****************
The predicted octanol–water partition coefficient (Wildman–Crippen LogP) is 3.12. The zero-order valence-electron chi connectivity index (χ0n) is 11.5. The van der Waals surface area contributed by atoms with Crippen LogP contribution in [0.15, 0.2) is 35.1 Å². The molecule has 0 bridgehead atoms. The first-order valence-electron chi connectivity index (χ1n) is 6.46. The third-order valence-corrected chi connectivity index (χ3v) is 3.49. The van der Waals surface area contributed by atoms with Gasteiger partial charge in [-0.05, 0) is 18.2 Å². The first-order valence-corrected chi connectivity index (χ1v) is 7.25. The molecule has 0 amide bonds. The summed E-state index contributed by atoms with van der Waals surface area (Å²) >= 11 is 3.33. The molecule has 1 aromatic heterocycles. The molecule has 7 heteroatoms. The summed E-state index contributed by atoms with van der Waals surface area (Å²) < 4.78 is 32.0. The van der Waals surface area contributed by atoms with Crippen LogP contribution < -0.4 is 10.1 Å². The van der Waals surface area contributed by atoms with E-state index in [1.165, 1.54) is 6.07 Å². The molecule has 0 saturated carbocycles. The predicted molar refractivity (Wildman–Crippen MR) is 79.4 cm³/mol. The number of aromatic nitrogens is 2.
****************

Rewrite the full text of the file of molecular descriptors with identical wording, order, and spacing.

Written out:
The predicted octanol–water partition coefficient (Wildman–Crippen LogP) is 3.12. The zero-order valence-electron chi connectivity index (χ0n) is 11.5. The van der Waals surface area contributed by atoms with Crippen LogP contribution in [0.15, 0.2) is 35.1 Å². The molecule has 0 bridgehead atoms. The first-order valence-electron chi connectivity index (χ1n) is 6.46. The third-order valence-corrected chi connectivity index (χ3v) is 3.49. The van der Waals surface area contributed by atoms with Gasteiger partial charge in [-0.05, 0) is 18.2 Å². The first-order valence-corrected chi connectivity index (χ1v) is 7.25. The molecule has 0 amide bonds. The summed E-state index contributed by atoms with van der Waals surface area (Å²) >= 11 is 3.33. The molecule has 1 aromatic heterocycles. The molecule has 7 heteroatoms. The summed E-state index contributed by atoms with van der Waals surface area (Å²) < 4.78 is 32.0. The van der Waals surface area contributed by atoms with Crippen LogP contribution < -0.4 is 10.1 Å². The van der Waals surface area contributed by atoms with E-state index in [1.165, 1.54) is 6.07 Å². The molecule has 0 saturated carbocycles. The predicted molar refractivity (Wildman–Crippen MR) is 79.4 cm³/mol. The number of aromatic nitrogens is 2.